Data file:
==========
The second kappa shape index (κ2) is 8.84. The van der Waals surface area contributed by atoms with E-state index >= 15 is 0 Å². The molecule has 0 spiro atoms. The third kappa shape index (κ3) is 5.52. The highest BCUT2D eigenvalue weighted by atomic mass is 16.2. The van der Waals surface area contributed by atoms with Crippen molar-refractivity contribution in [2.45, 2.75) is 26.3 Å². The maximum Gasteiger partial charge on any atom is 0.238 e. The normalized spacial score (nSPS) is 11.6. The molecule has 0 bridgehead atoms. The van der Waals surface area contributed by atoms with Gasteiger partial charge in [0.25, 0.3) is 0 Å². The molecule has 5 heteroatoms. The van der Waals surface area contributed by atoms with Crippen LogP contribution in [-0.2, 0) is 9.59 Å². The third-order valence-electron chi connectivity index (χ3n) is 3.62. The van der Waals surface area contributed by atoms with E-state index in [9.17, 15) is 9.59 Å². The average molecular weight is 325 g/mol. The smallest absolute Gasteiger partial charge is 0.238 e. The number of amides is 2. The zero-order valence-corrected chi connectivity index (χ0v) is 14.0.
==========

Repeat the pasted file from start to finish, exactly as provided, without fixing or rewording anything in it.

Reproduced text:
The second kappa shape index (κ2) is 8.84. The van der Waals surface area contributed by atoms with E-state index >= 15 is 0 Å². The molecule has 0 spiro atoms. The third kappa shape index (κ3) is 5.52. The highest BCUT2D eigenvalue weighted by atomic mass is 16.2. The van der Waals surface area contributed by atoms with Crippen molar-refractivity contribution in [2.45, 2.75) is 26.3 Å². The maximum Gasteiger partial charge on any atom is 0.238 e. The normalized spacial score (nSPS) is 11.6. The molecule has 0 bridgehead atoms. The van der Waals surface area contributed by atoms with Gasteiger partial charge in [0.25, 0.3) is 0 Å². The molecule has 5 heteroatoms. The van der Waals surface area contributed by atoms with Crippen LogP contribution in [-0.2, 0) is 9.59 Å². The third-order valence-electron chi connectivity index (χ3n) is 3.62. The van der Waals surface area contributed by atoms with E-state index in [9.17, 15) is 9.59 Å². The average molecular weight is 325 g/mol. The smallest absolute Gasteiger partial charge is 0.238 e. The number of amides is 2. The zero-order valence-corrected chi connectivity index (χ0v) is 14.0.